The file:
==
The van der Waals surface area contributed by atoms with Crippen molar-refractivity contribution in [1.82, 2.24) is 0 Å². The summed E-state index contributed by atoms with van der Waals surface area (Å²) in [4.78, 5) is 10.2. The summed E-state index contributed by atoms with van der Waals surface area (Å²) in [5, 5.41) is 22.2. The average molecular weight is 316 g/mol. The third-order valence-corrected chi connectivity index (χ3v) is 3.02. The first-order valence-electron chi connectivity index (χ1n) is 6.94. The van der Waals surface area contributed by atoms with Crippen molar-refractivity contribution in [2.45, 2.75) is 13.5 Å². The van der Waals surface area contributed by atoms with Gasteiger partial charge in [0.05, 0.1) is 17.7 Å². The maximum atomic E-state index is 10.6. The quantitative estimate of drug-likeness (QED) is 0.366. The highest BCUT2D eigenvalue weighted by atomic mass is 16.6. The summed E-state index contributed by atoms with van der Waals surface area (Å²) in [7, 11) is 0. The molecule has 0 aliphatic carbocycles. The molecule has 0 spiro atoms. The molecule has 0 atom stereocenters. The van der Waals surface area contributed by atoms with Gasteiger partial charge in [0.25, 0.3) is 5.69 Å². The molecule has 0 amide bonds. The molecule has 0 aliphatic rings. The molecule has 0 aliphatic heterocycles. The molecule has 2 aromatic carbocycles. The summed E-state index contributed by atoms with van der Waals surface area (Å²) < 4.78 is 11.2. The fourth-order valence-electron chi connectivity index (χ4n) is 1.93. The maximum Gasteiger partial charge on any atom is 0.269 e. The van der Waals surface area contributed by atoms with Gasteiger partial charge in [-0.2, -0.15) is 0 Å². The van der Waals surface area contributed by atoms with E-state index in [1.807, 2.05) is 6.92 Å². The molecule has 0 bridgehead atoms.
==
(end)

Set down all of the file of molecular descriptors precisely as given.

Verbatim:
The van der Waals surface area contributed by atoms with Crippen molar-refractivity contribution in [1.82, 2.24) is 0 Å². The summed E-state index contributed by atoms with van der Waals surface area (Å²) in [4.78, 5) is 10.2. The summed E-state index contributed by atoms with van der Waals surface area (Å²) in [5, 5.41) is 22.2. The average molecular weight is 316 g/mol. The third-order valence-corrected chi connectivity index (χ3v) is 3.02. The first-order valence-electron chi connectivity index (χ1n) is 6.94. The van der Waals surface area contributed by atoms with Crippen molar-refractivity contribution in [2.45, 2.75) is 13.5 Å². The van der Waals surface area contributed by atoms with Gasteiger partial charge in [0.05, 0.1) is 17.7 Å². The maximum atomic E-state index is 10.6. The quantitative estimate of drug-likeness (QED) is 0.366. The highest BCUT2D eigenvalue weighted by atomic mass is 16.6. The summed E-state index contributed by atoms with van der Waals surface area (Å²) in [7, 11) is 0. The molecule has 0 aliphatic carbocycles. The molecule has 0 spiro atoms. The molecule has 0 atom stereocenters. The van der Waals surface area contributed by atoms with Gasteiger partial charge in [0.25, 0.3) is 5.69 Å². The molecule has 0 amide bonds. The molecule has 0 aliphatic rings. The molecule has 0 aliphatic heterocycles. The molecule has 2 aromatic carbocycles. The summed E-state index contributed by atoms with van der Waals surface area (Å²) < 4.78 is 11.2. The fourth-order valence-electron chi connectivity index (χ4n) is 1.93. The maximum Gasteiger partial charge on any atom is 0.269 e. The van der Waals surface area contributed by atoms with Gasteiger partial charge in [-0.2, -0.15) is 0 Å². The van der Waals surface area contributed by atoms with E-state index in [1.807, 2.05) is 6.92 Å². The molecule has 0 bridgehead atoms.